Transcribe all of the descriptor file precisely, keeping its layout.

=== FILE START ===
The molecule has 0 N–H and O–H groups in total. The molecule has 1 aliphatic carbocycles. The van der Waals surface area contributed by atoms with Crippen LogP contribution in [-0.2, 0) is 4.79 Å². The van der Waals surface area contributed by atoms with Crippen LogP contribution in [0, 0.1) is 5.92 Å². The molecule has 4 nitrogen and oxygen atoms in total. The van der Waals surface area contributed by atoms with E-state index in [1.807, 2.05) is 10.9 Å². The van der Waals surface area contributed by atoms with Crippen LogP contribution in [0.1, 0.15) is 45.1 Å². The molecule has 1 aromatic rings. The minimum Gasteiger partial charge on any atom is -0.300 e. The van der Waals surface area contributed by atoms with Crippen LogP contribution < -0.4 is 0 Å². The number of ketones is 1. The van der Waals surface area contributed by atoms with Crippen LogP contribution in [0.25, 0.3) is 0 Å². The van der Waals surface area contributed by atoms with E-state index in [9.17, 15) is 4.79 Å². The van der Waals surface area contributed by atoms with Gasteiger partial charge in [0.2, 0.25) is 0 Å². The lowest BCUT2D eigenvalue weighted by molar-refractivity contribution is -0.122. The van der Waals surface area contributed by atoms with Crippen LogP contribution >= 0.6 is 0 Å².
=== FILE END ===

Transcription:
The molecule has 0 N–H and O–H groups in total. The molecule has 1 aliphatic carbocycles. The van der Waals surface area contributed by atoms with Crippen LogP contribution in [-0.2, 0) is 4.79 Å². The van der Waals surface area contributed by atoms with Crippen LogP contribution in [0, 0.1) is 5.92 Å². The molecule has 4 nitrogen and oxygen atoms in total. The van der Waals surface area contributed by atoms with E-state index in [1.807, 2.05) is 10.9 Å². The van der Waals surface area contributed by atoms with Crippen LogP contribution in [0.1, 0.15) is 45.1 Å². The molecule has 1 aromatic rings. The minimum Gasteiger partial charge on any atom is -0.300 e. The van der Waals surface area contributed by atoms with Crippen LogP contribution < -0.4 is 0 Å². The number of ketones is 1. The van der Waals surface area contributed by atoms with Crippen LogP contribution in [0.25, 0.3) is 0 Å². The van der Waals surface area contributed by atoms with E-state index in [9.17, 15) is 4.79 Å². The van der Waals surface area contributed by atoms with Gasteiger partial charge in [0.2, 0.25) is 0 Å². The lowest BCUT2D eigenvalue weighted by molar-refractivity contribution is -0.122. The van der Waals surface area contributed by atoms with Crippen LogP contribution >= 0.6 is 0 Å².